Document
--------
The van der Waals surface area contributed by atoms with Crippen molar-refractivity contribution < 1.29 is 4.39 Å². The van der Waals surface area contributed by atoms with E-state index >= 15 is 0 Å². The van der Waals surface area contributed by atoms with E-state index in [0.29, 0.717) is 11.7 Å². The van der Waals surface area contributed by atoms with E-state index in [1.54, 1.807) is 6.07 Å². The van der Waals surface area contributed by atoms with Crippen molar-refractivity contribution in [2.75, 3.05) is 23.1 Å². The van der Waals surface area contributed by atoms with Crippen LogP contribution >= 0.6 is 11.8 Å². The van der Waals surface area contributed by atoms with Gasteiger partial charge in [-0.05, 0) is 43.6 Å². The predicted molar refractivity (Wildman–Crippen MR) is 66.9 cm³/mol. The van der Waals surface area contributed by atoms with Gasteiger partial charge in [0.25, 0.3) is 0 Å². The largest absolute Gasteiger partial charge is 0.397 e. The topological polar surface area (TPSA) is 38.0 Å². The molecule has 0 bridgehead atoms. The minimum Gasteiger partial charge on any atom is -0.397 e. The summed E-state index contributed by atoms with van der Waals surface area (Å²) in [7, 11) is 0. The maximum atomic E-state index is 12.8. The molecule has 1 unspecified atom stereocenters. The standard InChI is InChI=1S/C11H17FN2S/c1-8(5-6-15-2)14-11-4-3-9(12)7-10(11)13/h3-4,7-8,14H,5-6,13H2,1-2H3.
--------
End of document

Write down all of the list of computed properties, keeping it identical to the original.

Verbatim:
The van der Waals surface area contributed by atoms with Crippen molar-refractivity contribution < 1.29 is 4.39 Å². The van der Waals surface area contributed by atoms with E-state index >= 15 is 0 Å². The van der Waals surface area contributed by atoms with E-state index in [0.29, 0.717) is 11.7 Å². The van der Waals surface area contributed by atoms with E-state index in [1.54, 1.807) is 6.07 Å². The van der Waals surface area contributed by atoms with Crippen molar-refractivity contribution in [2.75, 3.05) is 23.1 Å². The van der Waals surface area contributed by atoms with Crippen LogP contribution >= 0.6 is 11.8 Å². The van der Waals surface area contributed by atoms with Gasteiger partial charge in [-0.05, 0) is 43.6 Å². The predicted molar refractivity (Wildman–Crippen MR) is 66.9 cm³/mol. The van der Waals surface area contributed by atoms with Gasteiger partial charge in [0.25, 0.3) is 0 Å². The largest absolute Gasteiger partial charge is 0.397 e. The topological polar surface area (TPSA) is 38.0 Å². The molecule has 0 bridgehead atoms. The minimum Gasteiger partial charge on any atom is -0.397 e. The summed E-state index contributed by atoms with van der Waals surface area (Å²) in [7, 11) is 0. The maximum atomic E-state index is 12.8. The molecule has 1 unspecified atom stereocenters. The standard InChI is InChI=1S/C11H17FN2S/c1-8(5-6-15-2)14-11-4-3-9(12)7-10(11)13/h3-4,7-8,14H,5-6,13H2,1-2H3.